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Laurence Curtis

From Wikipedia, the free encyclopedia

Laurence Curtis
Laurence Curtis.jpg
Curtis c. 1961
Member of the U.S. House of Representatives
from 's 10th district
In office
January 3, 1953 – January 3, 1963
Preceded byChristian Herter
Succeeded byJoseph William Martin Jr.
Treasurer and Receiver-General of Massachusetts
In office
1947–1949
GovernorRobert F. Bradford
Preceded byJohn E. Hurley
Succeeded byJohn E. Hurley
Member of the Massachusetts Senate from the 3rd Suffolk District
In office
1937–1941
Preceded byHenry Parkman Jr.
Succeeded byCharles John Innes
Member of the Massachusetts House of Representatives
In office
1933–1937
Member of the Boston City Council for Ward 5
In office
1930–1933
Preceded byHenry Parkman Jr.
Succeeded byHenry L. Shattuck
Personal details
Born(1893-09-03)September 3, 1893
Boston, Massachusetts
DiedJuly 11, 1989(1989-07-11) (aged 95)
Boston, Massachusetts
NationalityUnited States
Political partyRepublican
Spouse(s)Helen
ResidenceNewton, Massachusetts
Alma materHarvard Law School
Harvard University
OccupationLawyer
AwardsCitation Star
Military service
AllegianceUnited States United States
Branch/serviceUnited States United States Navy

Laurence Curtis (September 3, 1893 – July 11, 1989) was a United States Representative from Massachusetts. He was born in Boston. He graduated from Groton School in 1912 and from Harvard University in 1916. He served in the Foreign Diplomatic Service. Upon graduation from college, he was commissioned as an officer in the Navy and was injured during an aviation training crash on a flying boat in Newport News, Virginia[1], resulting in the loss of a leg. He served out the rest of his time in the military in Pensacola, Florida. He was awarded the Citation Star.

He returned to Harvard Law School and graduated in 1921. He was admitted to the Massachusetts bar the same year and commenced practice in Boston. He was secretary to United States Supreme Court Justice Oliver Wendell Holmes, Jr.. He served as assistant United States attorney in Boston, was a member of Boston City Council, a member of the Massachusetts House of Representatives, a member of Massachusetts State Senate, Massachusetts State Treasurer, a delegate to Republican National Convention in 1960, and a past State Commander and National Senior Vice Commander of the Disabled American Veterans. He was the Republican nominee for Lieutenant Governor of Massachusetts in 1950.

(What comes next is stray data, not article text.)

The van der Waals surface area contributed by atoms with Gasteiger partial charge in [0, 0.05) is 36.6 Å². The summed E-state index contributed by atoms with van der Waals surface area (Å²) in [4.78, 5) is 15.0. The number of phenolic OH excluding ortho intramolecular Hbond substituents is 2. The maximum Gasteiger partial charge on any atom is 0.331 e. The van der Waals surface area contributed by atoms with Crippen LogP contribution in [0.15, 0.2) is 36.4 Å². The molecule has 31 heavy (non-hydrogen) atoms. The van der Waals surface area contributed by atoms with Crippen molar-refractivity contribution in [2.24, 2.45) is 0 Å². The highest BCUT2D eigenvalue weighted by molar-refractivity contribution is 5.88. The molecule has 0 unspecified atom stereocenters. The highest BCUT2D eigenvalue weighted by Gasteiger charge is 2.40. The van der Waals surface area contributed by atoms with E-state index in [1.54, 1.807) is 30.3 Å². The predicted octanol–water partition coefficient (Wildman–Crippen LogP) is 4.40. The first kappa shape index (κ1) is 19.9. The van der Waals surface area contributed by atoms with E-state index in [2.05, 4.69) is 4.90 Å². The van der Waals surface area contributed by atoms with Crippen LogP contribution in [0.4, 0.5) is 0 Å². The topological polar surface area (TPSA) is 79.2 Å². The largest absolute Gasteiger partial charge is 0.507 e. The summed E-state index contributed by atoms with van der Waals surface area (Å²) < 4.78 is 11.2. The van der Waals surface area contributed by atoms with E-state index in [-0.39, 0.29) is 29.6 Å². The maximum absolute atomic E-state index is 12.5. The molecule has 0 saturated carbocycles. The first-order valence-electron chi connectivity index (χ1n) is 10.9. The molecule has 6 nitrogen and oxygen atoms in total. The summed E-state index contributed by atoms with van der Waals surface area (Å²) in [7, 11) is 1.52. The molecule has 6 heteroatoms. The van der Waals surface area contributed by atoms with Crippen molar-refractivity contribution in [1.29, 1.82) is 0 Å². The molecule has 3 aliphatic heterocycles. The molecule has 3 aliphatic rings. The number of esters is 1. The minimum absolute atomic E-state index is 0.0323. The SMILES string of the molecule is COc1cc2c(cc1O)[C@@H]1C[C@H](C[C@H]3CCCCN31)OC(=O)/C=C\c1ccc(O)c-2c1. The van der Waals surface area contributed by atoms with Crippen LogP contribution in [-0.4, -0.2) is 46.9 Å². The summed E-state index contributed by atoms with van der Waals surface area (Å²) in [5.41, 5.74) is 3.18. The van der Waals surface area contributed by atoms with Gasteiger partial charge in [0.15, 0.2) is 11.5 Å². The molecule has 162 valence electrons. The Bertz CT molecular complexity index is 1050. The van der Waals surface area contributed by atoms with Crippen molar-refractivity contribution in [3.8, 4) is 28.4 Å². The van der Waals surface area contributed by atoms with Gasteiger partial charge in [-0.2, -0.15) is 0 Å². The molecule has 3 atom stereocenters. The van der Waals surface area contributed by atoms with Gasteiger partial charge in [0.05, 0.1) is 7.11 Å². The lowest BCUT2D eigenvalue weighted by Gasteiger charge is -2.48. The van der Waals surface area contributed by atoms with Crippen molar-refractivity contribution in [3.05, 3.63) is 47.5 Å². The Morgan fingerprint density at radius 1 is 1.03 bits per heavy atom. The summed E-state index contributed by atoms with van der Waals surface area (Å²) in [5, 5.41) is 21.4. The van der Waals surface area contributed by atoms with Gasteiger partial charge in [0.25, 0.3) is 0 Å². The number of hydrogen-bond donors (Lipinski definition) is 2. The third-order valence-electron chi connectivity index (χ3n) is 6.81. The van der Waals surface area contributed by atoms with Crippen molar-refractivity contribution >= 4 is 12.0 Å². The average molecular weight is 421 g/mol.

He was elected as a Republican to the Eighty-third and to the four succeeding Congresses (January 3, 1953 – January 3, 1963). Curtis voted in favor of the Civil Rights Acts of 1957 and 1960,[2][3] but voted present on the 24th Amendment to the U.S. Constitution.[4] He was not a candidate for renomination in 1962 to the Eighty-eighth Congress, but was an unsuccessful candidate for nomination to the United States Senate. He resumed the practice of law, was an unsuccessful candidate for election in 1968 to the Ninety-first Congress, in 1970 to the Ninety-second Congress, and for nomination in 1972 to the Ninety-third Congress. He was a resident of Newton, Massachusetts until his death in Boston on July 11, 1989. He was buried at Mount Auburn Cemetery.

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Transcription

References

  1. ^ Harvard Alumni Bulletin. "Laurence Curtis, 2d, '16", volume 20, number 1, September 27, 1917, page 258. Retrieved September 17, 2019.
  2. ^ "HR 6127. CIVIL RIGHTS ACT OF 1957". GovTrack.us.
  3. ^ "HR 8601. PASSAGE".
  4. ^ "S.J. RES. 29. CONSTITUTIONAL AMENDMENT TO BAN THE USE OF POLL TAX AS A REQUIREMENT FOR VOTING IN FEDERAL ELECTIONS". GovTrack.us.

External links

Political offices
Preceded by
John E. Hurley
Treasurer and Receiver-General of Massachusetts
January 1947 – January 1949
Succeeded by
John E. Hurley
U.S. House of Representatives
Preceded by
Christian Herter
Member of the U.S. House of Representatives
from Massachusetts's 10th congressional district

January 3, 1953 – January 3, 1963
Succeeded by
Joseph William Martin, Jr.
This page was last edited on 24 September 2020, at 22:42
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